The Dow Jones industrial average broke above 22,000 on Wednesday, notching the third milestone this year, as investors cheered over better-than-expected quarterly earnings while being quite immune to soft economic data and policy uncertainties under Trump administration.
The Dow has risen 11 percent in 2017, hitting the first milestone of 20,000 in late January, and crossing the 21,000 mark in just 24 trading day on March 1, fueled by investor euphoria after last year's presidential election.
The surge in the first quarter was always referred to as the Trump rally, because investors had high expectations for U.S. President Donald Trump to fulfill his promise of tax cuts, deregulation and infrastructure spending.
Trump was eager to take credit this time as well.
"Stock Market could hit all-time high (again) 22,000 today... Mainstream media seldom mentions!" he tweeted Tuesday. Three days earlier, he tweeted, "U.S. Stock Market up almost 20% since Election!"
"The recent U.S. equity market peaks display confidence by investors that the Trump Administration will eventually gain traction in its pro-business initiatives, and that these will boost corporate profits, wages and inflation," Humberto Garcia, Head of Global Asset Allocation for Leumi Investment Services Inc., told Xinhua.
While equity market euphoria had not been squashed by slow initial progress on Trump's pro-business agenda, analysts said it may be inappropriate to give Trump full credit as investors mainly focused on second-quarter earnings and monetary policy.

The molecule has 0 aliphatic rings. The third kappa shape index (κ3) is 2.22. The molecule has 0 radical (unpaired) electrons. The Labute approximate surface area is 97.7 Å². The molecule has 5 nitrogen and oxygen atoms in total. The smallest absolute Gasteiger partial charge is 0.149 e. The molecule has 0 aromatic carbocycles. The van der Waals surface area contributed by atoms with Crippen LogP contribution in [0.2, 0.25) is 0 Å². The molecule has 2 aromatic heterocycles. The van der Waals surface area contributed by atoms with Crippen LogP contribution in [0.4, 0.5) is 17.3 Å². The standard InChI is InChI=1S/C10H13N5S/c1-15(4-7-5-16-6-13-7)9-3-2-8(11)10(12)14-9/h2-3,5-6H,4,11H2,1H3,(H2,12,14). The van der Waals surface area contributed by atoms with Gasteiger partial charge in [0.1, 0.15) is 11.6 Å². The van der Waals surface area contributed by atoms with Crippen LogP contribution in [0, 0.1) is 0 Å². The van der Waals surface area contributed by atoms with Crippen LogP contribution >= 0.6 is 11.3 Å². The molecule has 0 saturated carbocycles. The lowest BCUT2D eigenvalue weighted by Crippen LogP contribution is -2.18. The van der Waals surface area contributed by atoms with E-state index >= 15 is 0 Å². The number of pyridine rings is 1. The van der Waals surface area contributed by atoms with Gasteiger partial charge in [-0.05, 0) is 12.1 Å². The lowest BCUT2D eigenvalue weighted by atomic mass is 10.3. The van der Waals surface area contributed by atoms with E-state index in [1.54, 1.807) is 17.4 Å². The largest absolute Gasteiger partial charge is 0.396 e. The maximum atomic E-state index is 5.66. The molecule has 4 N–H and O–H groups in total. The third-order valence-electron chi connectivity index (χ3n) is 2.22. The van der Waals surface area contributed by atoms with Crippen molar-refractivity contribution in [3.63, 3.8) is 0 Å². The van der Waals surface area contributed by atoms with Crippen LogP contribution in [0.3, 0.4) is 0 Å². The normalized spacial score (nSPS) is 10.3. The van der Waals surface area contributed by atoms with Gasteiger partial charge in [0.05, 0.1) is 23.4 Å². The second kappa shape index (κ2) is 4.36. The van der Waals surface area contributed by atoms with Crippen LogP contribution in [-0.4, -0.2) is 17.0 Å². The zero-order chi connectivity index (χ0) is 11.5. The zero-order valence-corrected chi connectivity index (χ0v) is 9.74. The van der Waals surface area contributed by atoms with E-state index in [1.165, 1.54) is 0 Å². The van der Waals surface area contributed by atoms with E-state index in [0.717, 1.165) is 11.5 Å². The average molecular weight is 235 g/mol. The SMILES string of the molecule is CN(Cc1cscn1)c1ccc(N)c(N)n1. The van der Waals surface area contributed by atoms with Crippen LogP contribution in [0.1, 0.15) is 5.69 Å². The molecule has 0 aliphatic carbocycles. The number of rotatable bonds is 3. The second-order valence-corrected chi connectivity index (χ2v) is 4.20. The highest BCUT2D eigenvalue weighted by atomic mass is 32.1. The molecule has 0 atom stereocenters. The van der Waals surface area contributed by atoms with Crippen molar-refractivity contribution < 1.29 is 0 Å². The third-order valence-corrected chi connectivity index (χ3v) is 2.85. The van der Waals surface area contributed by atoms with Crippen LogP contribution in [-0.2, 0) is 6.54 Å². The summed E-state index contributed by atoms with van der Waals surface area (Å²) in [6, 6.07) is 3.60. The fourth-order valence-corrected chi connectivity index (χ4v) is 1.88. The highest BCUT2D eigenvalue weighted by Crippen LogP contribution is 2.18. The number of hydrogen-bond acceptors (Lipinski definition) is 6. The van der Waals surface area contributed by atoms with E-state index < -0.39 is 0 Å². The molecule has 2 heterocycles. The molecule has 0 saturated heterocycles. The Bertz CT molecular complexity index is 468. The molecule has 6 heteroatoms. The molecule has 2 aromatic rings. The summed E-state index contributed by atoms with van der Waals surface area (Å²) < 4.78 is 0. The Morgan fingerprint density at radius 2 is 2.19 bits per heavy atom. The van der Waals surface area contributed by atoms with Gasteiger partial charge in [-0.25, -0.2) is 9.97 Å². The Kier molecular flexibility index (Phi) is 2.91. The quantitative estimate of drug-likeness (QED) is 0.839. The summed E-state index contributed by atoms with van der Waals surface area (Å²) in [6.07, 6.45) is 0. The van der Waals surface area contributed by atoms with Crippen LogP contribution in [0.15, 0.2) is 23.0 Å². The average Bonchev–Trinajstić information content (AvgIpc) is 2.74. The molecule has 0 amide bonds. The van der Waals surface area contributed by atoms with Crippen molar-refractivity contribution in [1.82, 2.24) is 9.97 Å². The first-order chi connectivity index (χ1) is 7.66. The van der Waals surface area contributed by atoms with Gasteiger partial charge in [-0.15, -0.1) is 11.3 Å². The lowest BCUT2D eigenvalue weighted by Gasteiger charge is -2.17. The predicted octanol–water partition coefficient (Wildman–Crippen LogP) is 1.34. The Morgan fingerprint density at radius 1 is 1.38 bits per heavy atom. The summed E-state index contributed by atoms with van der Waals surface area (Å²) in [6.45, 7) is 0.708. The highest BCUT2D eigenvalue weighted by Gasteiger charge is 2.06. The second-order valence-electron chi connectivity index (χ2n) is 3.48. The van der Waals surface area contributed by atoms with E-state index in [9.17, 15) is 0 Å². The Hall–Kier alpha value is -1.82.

Apple announced Tuesday after closing bell quarterly revenue of 45.4 billion U.S. dollars and quarterly earnings per diluted share of 1.67 dollars. Analysts polled by Reuters expected earnings per share of 1.57 dollars on revenue of 44.89 billion U.S. dollars.
Shares of the tech giant rallied 4.73 percent on Wednesday, pushing the Dow above the 22,000 mark.
This earning season has been strong so far. Latest data from Thomson Reuters showed 70 percent of the S&P 500 companies have reported their second-quarter earnings per share so far and 72.3 percent of them have beaten Wall Street's expectations. Historical average showed 64 percent of the companies beat expectations in a typical quarter.
Data also showed that the S&P 500 companies' blended earnings in the second quarter are expected to rise 11.4 percent year on year, while the revenues are forecast to increase 4.9 percent.
Meanwhile, investors have been betting that the Fed will not be able to tighten as much as it expects given the latest soft data.
Wall Street largely expects the Fed to raise interest rate again in December and some doubt whether there will be a third rate hike. Expectations for a rate hike in December stood only at 42.5 percent, according to CME Group's FedWatch Tool Wednesday.
"Persistently low inflation readings and a tightening labor market in the U.S. point to continued monetary accommodation with low interest rates and a slow and measured reduction of the Fed balance sheet," said Garcia.
Meanwhile, analysts also voiced concerns about high equity valuation.
"Heightened leverage may help to explain high equity valuations, as cheap money allows margin purchases of stocks: client margin balances at NYSE dealers stand at 2.6 percent of total S&P 500 market cap, at the upper end of their 1.4 percent to 2.9 percent range since 2000," said Garcia.
"This high leverage can accelerate and magnify the effects of a market downturn," he added.
The cyclically-adjusted price-to-earnings (CAPE) ratio, a closely watched stock valuation measure developed by economist Robert Shiller, was over 30 and near its highest historical levels.